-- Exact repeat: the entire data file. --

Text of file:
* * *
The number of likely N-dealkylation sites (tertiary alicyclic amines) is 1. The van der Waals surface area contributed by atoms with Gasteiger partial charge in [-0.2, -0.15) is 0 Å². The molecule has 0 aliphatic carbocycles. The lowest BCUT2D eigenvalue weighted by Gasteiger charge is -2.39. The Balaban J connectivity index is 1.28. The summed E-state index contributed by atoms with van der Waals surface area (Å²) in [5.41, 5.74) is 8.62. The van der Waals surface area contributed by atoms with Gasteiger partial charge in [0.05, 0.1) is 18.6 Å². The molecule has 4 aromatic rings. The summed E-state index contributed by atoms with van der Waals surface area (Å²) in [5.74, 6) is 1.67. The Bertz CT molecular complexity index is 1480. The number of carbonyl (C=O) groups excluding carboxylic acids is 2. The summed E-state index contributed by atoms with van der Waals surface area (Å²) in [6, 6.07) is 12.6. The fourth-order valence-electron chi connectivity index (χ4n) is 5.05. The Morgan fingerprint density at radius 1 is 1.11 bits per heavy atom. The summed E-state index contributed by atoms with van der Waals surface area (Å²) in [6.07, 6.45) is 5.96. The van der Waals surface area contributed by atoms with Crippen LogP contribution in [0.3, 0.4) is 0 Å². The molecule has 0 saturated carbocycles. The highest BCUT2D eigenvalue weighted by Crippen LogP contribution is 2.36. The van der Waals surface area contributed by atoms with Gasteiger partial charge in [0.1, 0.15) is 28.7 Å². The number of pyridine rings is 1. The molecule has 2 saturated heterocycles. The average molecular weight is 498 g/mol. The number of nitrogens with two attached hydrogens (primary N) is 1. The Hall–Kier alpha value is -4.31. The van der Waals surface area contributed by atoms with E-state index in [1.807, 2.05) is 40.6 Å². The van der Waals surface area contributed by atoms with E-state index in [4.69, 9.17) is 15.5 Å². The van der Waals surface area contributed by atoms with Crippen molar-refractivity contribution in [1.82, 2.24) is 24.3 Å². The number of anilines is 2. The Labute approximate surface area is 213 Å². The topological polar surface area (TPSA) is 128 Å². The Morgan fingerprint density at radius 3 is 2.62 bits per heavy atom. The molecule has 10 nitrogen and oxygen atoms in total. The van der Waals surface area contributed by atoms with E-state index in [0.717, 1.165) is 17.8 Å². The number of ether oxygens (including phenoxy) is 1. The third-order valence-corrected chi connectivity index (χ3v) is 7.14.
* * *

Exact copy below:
The number of likely N-dealkylation sites (tertiary alicyclic amines) is 1. The van der Waals surface area contributed by atoms with Gasteiger partial charge in [-0.2, -0.15) is 0 Å². The molecule has 0 aliphatic carbocycles. The lowest BCUT2D eigenvalue weighted by Gasteiger charge is -2.39. The Balaban J connectivity index is 1.28. The summed E-state index contributed by atoms with van der Waals surface area (Å²) in [5.41, 5.74) is 8.62. The van der Waals surface area contributed by atoms with Gasteiger partial charge in [0.05, 0.1) is 18.6 Å². The molecule has 4 aromatic rings. The summed E-state index contributed by atoms with van der Waals surface area (Å²) in [5.74, 6) is 1.67. The Bertz CT molecular complexity index is 1480. The number of carbonyl (C=O) groups excluding carboxylic acids is 2. The summed E-state index contributed by atoms with van der Waals surface area (Å²) in [6, 6.07) is 12.6. The fourth-order valence-electron chi connectivity index (χ4n) is 5.05. The Morgan fingerprint density at radius 1 is 1.11 bits per heavy atom. The summed E-state index contributed by atoms with van der Waals surface area (Å²) in [6.07, 6.45) is 5.96. The van der Waals surface area contributed by atoms with Crippen LogP contribution in [0.3, 0.4) is 0 Å². The molecule has 0 saturated carbocycles. The highest BCUT2D eigenvalue weighted by Crippen LogP contribution is 2.36. The van der Waals surface area contributed by atoms with Gasteiger partial charge in [0.1, 0.15) is 28.7 Å². The number of pyridine rings is 1. The molecule has 2 saturated heterocycles. The average molecular weight is 498 g/mol. The number of nitrogens with two attached hydrogens (primary N) is 1. The Hall–Kier alpha value is -4.31. The van der Waals surface area contributed by atoms with E-state index in [1.807, 2.05) is 40.6 Å². The van der Waals surface area contributed by atoms with E-state index in [4.69, 9.17) is 15.5 Å². The van der Waals surface area contributed by atoms with Crippen molar-refractivity contribution in [1.82, 2.24) is 24.3 Å². The number of anilines is 2. The Labute approximate surface area is 213 Å². The topological polar surface area (TPSA) is 128 Å². The Morgan fingerprint density at radius 3 is 2.62 bits per heavy atom. The molecule has 10 nitrogen and oxygen atoms in total. The van der Waals surface area contributed by atoms with E-state index in [0.717, 1.165) is 17.8 Å². The number of ether oxygens (including phenoxy) is 1. The third-order valence-corrected chi connectivity index (χ3v) is 7.14.